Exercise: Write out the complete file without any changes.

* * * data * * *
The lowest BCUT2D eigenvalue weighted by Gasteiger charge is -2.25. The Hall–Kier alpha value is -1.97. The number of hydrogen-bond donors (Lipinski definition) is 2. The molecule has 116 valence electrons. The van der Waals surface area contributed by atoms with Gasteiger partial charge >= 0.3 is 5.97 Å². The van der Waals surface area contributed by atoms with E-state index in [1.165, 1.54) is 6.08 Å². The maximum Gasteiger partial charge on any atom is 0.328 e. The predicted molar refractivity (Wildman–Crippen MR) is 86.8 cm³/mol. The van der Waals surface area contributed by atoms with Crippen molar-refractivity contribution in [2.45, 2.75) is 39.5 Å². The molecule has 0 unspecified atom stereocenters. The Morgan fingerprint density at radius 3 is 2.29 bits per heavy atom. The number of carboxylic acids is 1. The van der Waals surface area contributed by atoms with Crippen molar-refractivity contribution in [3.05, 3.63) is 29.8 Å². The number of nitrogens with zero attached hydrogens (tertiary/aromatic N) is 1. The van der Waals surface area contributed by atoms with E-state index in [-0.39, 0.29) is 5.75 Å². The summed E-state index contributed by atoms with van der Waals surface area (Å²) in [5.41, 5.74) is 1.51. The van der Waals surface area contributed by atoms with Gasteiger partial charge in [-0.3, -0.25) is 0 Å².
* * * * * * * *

The lowest BCUT2D eigenvalue weighted by Gasteiger charge is -2.25. The Hall–Kier alpha value is -1.97. The number of hydrogen-bond donors (Lipinski definition) is 2. The molecule has 116 valence electrons. The van der Waals surface area contributed by atoms with Gasteiger partial charge >= 0.3 is 5.97 Å². The van der Waals surface area contributed by atoms with E-state index in [1.165, 1.54) is 6.08 Å². The maximum Gasteiger partial charge on any atom is 0.328 e. The predicted molar refractivity (Wildman–Crippen MR) is 86.8 cm³/mol. The van der Waals surface area contributed by atoms with Crippen molar-refractivity contribution in [2.45, 2.75) is 39.5 Å². The molecule has 0 unspecified atom stereocenters. The Morgan fingerprint density at radius 3 is 2.29 bits per heavy atom. The number of carboxylic acids is 1. The van der Waals surface area contributed by atoms with Crippen molar-refractivity contribution in [3.05, 3.63) is 29.8 Å². The number of nitrogens with zero attached hydrogens (tertiary/aromatic N) is 1. The van der Waals surface area contributed by atoms with E-state index in [-0.39, 0.29) is 5.75 Å². The summed E-state index contributed by atoms with van der Waals surface area (Å²) in [5.41, 5.74) is 1.51. The van der Waals surface area contributed by atoms with Gasteiger partial charge in [-0.3, -0.25) is 0 Å².